How many photos do you give for engagements?

Discussion in 'Wedding and Event' started by alwin_lai, Mar 28, 2011.

  1. Just wondering on a typical 2hr session, how many photos you take and how many do you aim to give to the couple?
  2. Usually around 50-100. You'll want to keep in mind that my wife and I shoot, and we shoot a combination of photojournalism and posing. So this may be a little more than people who just pose.
  3. Around a dozen, max. They are carefully selected and finished by me, cause I'm the guy who knows what they should see from the sitting.....Robert
  4. 20-30. They only need one great image. Why overload them with less than stellar images? Too many just dilutes the whole session. I don't think your style of photography has much to do with it.
  5. I'm in the 20-30 camp, too. Even if you shoot 100.
    I do like Robert's suggestion of a dozen.
  6. I agree - sometimes 30 is waaaay too many. :)
  7. Number totally depends on what the client is interested in. Last three I did where more story line themed than more traditional engagement shoots, and also includes environmental portraits as well as regular ones.
    1) Walked around where the clients went to college (U of M), lived, and where they met. More candid, journalistic in style with a few portraits thrown in.
    2) Met clients in the small town where they lived for some time, and shot them at their favorite resturant, the farmer's market, their coffee house, etc.
    3) One was done at the oddity museum that the Groom's family owns ... that was a blast.
    More of a "memories shoot" than just an engagement session with the usual stuff. Something they can look back on decades later. Plus, I've suggested to clients that an opening spread of their album be dedicated to this subject ... which has been very popular.
    So, having a fixed number isn't part of the equation.
  8. I can't imagine a 2 hour session.....typically about 30 minutes is more than enough time to get some good engagement shots including a few nice individual portraits. Are couples really paying for 2 hours worth of professional photography?
  9. Typically I take about 70-100 and deliver around 15-30, depending on the number of scenes we shoot.
    Reasonable point, David, about the time factor. Like the OP, I tend to shoot for 90-120 minutes for an engagement session. I use this time to build a relationship with them that I find helps me manage the wedding-day interactions better. You've been doing this a lot longer (you dinosaur), so you may just be faster at building that relationship than I am. Or perhaps your approach does not rely on that as much as mine does. One of these days, I want to drive out to Chicago and watch you on a shoot.
  10. David, I agree, 2 hours is a bit much and I try to keep it to an hour not including travel time ... except the times they are a changing. It seems that many couples are not as interested in a newspaper announcement shot for the society page anymore, as much as a set of pictures for their personal pre-wedding site or Facebook page.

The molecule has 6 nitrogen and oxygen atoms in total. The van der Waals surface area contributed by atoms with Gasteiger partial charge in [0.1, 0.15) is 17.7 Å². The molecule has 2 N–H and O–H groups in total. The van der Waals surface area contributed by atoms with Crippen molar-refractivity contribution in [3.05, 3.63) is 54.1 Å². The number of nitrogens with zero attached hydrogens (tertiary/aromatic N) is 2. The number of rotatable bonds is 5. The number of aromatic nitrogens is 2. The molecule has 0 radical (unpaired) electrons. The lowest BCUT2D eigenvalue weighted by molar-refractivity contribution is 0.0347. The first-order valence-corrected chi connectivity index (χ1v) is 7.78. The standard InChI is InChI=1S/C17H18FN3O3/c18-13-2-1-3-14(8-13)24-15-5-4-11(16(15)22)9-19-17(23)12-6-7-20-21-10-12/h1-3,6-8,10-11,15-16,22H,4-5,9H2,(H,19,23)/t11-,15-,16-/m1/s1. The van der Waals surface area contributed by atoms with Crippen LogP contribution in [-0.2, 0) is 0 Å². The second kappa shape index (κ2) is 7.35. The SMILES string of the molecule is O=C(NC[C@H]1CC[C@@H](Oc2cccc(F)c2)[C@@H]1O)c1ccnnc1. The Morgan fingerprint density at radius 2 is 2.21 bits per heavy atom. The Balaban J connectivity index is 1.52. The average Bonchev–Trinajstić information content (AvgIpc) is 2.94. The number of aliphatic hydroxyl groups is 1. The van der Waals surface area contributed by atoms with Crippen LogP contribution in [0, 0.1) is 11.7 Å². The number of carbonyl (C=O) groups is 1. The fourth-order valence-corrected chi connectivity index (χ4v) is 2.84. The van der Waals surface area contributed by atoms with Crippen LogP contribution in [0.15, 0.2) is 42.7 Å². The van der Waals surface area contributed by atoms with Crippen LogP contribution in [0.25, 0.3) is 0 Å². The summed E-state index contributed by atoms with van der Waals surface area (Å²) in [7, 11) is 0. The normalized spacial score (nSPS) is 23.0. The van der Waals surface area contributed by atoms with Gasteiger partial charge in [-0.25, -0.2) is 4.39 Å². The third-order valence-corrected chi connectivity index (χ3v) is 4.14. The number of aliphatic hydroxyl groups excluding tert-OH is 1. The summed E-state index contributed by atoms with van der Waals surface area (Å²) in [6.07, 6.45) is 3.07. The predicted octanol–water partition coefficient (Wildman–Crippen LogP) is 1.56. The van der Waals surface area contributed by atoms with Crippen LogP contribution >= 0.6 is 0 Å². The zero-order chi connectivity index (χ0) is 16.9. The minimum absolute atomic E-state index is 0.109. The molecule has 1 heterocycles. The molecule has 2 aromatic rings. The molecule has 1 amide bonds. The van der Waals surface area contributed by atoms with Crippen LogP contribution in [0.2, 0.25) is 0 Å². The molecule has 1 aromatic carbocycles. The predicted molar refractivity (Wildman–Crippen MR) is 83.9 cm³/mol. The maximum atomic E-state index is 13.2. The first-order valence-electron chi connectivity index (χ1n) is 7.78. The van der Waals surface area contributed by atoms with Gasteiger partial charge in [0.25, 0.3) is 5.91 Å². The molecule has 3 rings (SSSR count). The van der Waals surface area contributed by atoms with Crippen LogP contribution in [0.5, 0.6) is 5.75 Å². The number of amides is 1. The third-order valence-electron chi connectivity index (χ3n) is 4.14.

Often, it actually works to the photographer's advantage because those type of social sites are pretty viral, and all their friends see what you shot for them and hear how much fun they had with you.
  11. Yes Marc, when I started the engagement shot was typically a portrait of the couple that included a greyscale image they could give to the local newspaper for the announcement page. It took longer to set up the backdrop and the lighting than it did to take the shot.
    I have a local park less than 5 minutes from my front door that I typically use, I can put together a story book session with 30-40 final images after taking 60-90 total shots and be back home in less than an hour. My concern is that many new shooters will spend several hours on an engagement shoot and many will throw in the rehearsal (which adds another couple of hours) without pricing this into the wedding package price. While some may include this in all of their packages, I'm wondering if they are really charging fair market value for the additional hours of shooting, prep time, and post-processing. Once you offer many of the B/Gs the option of a package with these services or a package several hundred dollars less for just the wedding many will pay the extra money? Bottom-line, I think the answer to this question is highly dependant on your business model. Newcomers developing a folio and loving the opportunity to shoot may be willing to spend several hours with little or no compensation while an experience pro can appreciate that their "time is money".
    Ian, I don't shoot weddings very often anymore but if you're ever up Chicago way, feel free to give me a call and stop by for coffee and I'll share some of my wall portraits, albums, and experiences with you......
  12. Just saw some other wedding forums that couples are receiving 200-300 photos. Someone even mention 400! All this in a e-shoot?! That's ridiculous. If I am hiring a professional photog, I am expecting this individual to have the creativity and smartness to only give me the very best. Unless I ask for it and I know I will not, I want to see only the best.
    Are these photogs spraying away?
  13. Most of the people here seem to say 20-30 photos. I'd say this is fine for traditional style photos, but I prefer to shoot less traditionally and focus on creating a story with the couple I'm shooting. I want to give our clients the most bang for their buck. Having an engagement session for me, is getting to know your client, and getting them best pictures possible. I've gained clients this way and gained the trust of clients who've already booked a wedding for me. Here's an example of how 50-100 photos works out in the style that I shoot.

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